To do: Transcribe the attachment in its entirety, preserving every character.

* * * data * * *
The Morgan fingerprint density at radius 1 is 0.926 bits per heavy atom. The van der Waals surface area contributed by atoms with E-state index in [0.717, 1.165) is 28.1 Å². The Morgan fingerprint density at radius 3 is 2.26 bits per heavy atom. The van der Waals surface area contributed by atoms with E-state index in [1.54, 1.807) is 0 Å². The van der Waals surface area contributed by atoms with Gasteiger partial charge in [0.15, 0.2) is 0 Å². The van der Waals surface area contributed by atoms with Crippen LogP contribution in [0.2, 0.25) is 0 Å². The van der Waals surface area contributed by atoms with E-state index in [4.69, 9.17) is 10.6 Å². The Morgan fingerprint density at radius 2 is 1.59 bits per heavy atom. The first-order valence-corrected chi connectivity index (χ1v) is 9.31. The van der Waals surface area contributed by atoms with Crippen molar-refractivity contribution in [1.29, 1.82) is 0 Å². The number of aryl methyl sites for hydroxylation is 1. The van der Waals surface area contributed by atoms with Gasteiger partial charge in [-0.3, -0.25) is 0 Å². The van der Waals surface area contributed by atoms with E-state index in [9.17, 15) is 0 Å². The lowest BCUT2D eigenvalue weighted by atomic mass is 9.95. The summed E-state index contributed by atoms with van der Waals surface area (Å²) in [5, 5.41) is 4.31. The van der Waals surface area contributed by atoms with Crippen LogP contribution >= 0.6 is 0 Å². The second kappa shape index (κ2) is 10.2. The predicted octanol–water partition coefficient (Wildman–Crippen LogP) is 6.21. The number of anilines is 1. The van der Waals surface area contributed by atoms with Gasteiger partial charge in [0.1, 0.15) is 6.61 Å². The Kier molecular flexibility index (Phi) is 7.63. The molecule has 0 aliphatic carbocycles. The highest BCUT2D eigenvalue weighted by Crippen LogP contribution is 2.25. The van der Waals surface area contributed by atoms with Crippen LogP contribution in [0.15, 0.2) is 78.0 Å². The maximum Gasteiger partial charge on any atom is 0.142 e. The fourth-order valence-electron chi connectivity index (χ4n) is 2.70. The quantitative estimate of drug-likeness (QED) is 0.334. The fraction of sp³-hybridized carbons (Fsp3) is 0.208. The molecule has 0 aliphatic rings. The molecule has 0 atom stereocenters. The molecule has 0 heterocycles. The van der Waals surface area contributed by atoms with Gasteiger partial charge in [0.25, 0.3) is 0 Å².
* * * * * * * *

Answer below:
The Morgan fingerprint density at radius 1 is 0.926 bits per heavy atom. The van der Waals surface area contributed by atoms with E-state index in [0.717, 1.165) is 28.1 Å². The Morgan fingerprint density at radius 3 is 2.26 bits per heavy atom. The van der Waals surface area contributed by atoms with E-state index in [1.54, 1.807) is 0 Å². The van der Waals surface area contributed by atoms with Gasteiger partial charge in [0.15, 0.2) is 0 Å². The van der Waals surface area contributed by atoms with Crippen LogP contribution in [0.2, 0.25) is 0 Å². The van der Waals surface area contributed by atoms with E-state index in [4.69, 9.17) is 10.6 Å². The Morgan fingerprint density at radius 2 is 1.59 bits per heavy atom. The first-order valence-corrected chi connectivity index (χ1v) is 9.31. The van der Waals surface area contributed by atoms with Crippen molar-refractivity contribution in [1.29, 1.82) is 0 Å². The number of aryl methyl sites for hydroxylation is 1. The van der Waals surface area contributed by atoms with Gasteiger partial charge in [-0.3, -0.25) is 0 Å². The van der Waals surface area contributed by atoms with E-state index in [9.17, 15) is 0 Å². The lowest BCUT2D eigenvalue weighted by atomic mass is 9.95. The summed E-state index contributed by atoms with van der Waals surface area (Å²) in [5, 5.41) is 4.31. The van der Waals surface area contributed by atoms with Crippen LogP contribution >= 0.6 is 0 Å². The second kappa shape index (κ2) is 10.2. The predicted octanol–water partition coefficient (Wildman–Crippen LogP) is 6.21. The number of anilines is 1. The van der Waals surface area contributed by atoms with Gasteiger partial charge in [0.1, 0.15) is 6.61 Å². The Kier molecular flexibility index (Phi) is 7.63. The molecule has 0 aliphatic carbocycles. The highest BCUT2D eigenvalue weighted by Crippen LogP contribution is 2.25. The van der Waals surface area contributed by atoms with Crippen LogP contribution in [0.15, 0.2) is 78.0 Å². The maximum Gasteiger partial charge on any atom is 0.142 e. The fourth-order valence-electron chi connectivity index (χ4n) is 2.70. The quantitative estimate of drug-likeness (QED) is 0.334. The fraction of sp³-hybridized carbons (Fsp3) is 0.208. The molecule has 0 aliphatic rings. The molecule has 0 atom stereocenters. The molecule has 0 heterocycles. The van der Waals surface area contributed by atoms with Gasteiger partial charge in [0.25, 0.3) is 0 Å².